Answers from a Founder
Bob (Robert) Le'Chevalier (aka la lojbab.) is one of the developers who in 1987 constructed the famous Lojban language.
Bob is sometimes the last source of information regarding intents behind Lojban (together with the official Reference Grammar).
And so in this section I will be posting my questions to Bob, his responses and my comments.
Answers from a Founder
La Gleki: - As Curtis [one of Lojbanists] noted the U.S. American "frown" primarily means a downturned mouth and usually means negative emotions. The British sense is just a furrowed brow (forehead), which can mean all sorts of things, including negative ones but also (but not limited too): a reaction to pain (possibly covered in the Usian sense too, as a grimace), concentration, a questioning look, a prompting look, or surprise. So what was meant by "frumu". Should we stick to "grimace" reading more, that is any facial expression would do?
la lojbab.: - I suspect that grimace would work, since it an alternative to frown in the definition. Until I looked them up (see below), I would have thought grimace to be a synonym of frown. But that seems not to be the case.
I don't know the answer to this for sure.
Since the question is one of various meanings in different languages/cultures, it is probably best to look at the source words that were used to make frumu. mukti scanned the original worksheets when he was last here. I don't know if he put them online yet. Actually I think we put the etymology summary file up a while back. But the original sheets will identify the words we used in word-making that did NOT make it into the final etymology.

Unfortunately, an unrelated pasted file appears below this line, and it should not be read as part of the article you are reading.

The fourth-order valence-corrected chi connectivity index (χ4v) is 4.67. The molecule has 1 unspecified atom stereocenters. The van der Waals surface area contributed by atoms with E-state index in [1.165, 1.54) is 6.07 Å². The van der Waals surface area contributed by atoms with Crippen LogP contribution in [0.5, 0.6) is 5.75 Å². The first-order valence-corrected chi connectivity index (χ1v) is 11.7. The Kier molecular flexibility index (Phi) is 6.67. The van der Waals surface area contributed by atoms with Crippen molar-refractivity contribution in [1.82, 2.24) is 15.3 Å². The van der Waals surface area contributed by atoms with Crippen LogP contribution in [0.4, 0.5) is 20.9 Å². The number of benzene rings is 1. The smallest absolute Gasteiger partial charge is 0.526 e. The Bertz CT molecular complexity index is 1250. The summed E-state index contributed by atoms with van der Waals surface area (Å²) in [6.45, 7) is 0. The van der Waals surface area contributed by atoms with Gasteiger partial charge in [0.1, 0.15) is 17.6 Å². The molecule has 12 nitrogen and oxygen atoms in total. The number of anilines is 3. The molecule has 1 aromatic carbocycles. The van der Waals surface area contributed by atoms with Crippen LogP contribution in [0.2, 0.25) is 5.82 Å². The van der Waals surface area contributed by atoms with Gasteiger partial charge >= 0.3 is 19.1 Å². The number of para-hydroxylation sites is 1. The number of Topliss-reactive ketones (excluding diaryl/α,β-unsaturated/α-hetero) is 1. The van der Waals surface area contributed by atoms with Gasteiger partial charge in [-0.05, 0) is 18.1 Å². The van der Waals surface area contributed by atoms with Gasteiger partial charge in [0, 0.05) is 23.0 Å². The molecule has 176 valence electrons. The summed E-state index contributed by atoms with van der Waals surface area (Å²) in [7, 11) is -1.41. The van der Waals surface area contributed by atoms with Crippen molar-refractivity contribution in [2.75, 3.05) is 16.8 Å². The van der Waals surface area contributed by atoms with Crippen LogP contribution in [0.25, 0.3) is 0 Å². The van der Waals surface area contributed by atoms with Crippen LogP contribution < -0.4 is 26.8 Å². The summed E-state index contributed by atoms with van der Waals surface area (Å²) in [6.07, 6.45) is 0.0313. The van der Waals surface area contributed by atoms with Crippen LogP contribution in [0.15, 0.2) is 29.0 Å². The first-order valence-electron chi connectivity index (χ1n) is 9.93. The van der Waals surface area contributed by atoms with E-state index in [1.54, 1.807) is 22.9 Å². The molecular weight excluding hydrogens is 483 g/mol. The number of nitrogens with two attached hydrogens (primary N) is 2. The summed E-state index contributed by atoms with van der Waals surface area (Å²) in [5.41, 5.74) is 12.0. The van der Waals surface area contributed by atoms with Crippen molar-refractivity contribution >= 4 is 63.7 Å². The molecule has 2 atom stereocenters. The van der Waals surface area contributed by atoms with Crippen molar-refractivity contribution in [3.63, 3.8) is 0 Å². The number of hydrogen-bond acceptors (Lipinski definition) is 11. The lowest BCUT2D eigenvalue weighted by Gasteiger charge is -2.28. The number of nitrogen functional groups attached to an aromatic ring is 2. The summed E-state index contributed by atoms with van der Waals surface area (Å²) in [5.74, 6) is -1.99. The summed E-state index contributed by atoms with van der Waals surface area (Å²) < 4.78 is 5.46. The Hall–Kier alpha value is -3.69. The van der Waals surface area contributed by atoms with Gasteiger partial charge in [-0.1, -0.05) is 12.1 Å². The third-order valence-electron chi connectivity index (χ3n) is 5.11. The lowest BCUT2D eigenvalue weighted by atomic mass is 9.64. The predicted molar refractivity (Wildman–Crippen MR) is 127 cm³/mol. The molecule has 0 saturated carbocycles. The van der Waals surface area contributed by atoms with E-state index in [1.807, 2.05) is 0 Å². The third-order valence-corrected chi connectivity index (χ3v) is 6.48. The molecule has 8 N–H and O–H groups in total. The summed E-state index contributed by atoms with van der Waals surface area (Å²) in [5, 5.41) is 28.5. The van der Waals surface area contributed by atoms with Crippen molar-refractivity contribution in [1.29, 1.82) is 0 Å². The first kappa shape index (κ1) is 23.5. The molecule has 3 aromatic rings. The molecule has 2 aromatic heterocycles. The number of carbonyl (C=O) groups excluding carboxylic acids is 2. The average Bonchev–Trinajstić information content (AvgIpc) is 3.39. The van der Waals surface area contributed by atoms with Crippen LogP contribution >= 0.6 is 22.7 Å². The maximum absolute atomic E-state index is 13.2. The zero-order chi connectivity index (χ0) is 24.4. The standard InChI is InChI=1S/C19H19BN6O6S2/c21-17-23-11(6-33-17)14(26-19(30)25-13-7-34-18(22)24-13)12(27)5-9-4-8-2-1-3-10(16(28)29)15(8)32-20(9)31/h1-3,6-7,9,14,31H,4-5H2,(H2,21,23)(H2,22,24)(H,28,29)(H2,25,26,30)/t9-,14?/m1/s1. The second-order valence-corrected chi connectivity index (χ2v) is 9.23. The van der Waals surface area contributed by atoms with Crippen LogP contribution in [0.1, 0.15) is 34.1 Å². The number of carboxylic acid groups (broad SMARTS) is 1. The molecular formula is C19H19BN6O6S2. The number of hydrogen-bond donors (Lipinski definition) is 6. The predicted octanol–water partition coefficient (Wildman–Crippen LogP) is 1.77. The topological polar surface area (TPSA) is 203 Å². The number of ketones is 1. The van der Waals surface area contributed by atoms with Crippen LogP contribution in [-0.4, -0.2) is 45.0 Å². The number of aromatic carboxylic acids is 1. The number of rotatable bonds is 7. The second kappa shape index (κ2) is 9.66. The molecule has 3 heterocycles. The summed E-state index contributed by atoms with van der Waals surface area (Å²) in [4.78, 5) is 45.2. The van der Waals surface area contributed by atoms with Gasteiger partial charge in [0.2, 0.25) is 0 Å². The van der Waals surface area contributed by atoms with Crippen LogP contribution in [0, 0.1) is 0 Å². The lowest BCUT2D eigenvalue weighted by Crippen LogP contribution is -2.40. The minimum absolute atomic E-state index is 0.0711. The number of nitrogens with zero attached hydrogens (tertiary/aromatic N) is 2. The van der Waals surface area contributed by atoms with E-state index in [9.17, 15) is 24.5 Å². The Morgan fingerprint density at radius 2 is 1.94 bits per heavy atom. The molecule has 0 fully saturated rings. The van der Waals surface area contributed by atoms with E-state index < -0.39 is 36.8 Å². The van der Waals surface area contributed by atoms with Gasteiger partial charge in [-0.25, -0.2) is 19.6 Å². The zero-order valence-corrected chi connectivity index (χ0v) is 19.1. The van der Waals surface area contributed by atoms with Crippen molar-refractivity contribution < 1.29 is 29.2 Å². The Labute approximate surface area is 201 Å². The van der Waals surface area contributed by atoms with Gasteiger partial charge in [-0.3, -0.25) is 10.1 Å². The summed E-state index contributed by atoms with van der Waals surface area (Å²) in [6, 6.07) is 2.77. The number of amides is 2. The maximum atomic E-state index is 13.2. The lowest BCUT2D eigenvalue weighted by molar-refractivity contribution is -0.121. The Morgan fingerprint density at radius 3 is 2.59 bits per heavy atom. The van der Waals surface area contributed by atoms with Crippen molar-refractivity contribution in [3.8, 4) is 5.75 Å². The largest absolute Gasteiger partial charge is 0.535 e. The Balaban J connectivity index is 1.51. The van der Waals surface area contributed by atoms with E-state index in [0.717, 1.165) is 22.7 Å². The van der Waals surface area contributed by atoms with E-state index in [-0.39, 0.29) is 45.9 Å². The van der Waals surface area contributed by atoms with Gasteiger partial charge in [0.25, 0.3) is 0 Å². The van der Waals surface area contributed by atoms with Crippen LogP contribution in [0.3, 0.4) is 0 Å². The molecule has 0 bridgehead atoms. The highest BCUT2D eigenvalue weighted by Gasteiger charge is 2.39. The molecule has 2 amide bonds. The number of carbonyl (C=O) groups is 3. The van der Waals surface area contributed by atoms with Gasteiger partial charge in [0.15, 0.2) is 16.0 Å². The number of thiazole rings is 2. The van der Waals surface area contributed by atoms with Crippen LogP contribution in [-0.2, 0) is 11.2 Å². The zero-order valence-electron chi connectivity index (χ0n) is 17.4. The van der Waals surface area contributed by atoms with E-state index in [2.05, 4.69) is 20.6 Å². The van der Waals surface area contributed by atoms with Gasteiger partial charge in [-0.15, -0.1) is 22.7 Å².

Thinking about it, I probably had in mind "frown" as the opposite expression to "smile", which would fit what Curtis called the American version. But I think that the American definition also includes the furrowed brow as well as the downturned mouth, and could therefore include concentration and disapproval as well as sadness.
allows you to look at the British and American definitions in comparison. There is some difference, but I think I would have frumu cover both the American and British meanings of both words.
Broader is better for gismu, especially if we can find a way to make simple lujvo to distinguish between kinds of frumu. drifru for a sad frown; na'efru for a denial/disapproval frown, jurfru and jusfru for the to-me subtle difference between a serious expression and a severe one (subtle in that I couldn't tell you the difference in the facial expressions for each). So that is what I would propose - that frumu be a kind of basket of non-smiling facial expressions, not necessarily for a negative emotion, with lujvo bringing out the various possible kinds of emotion/attitude being expressed.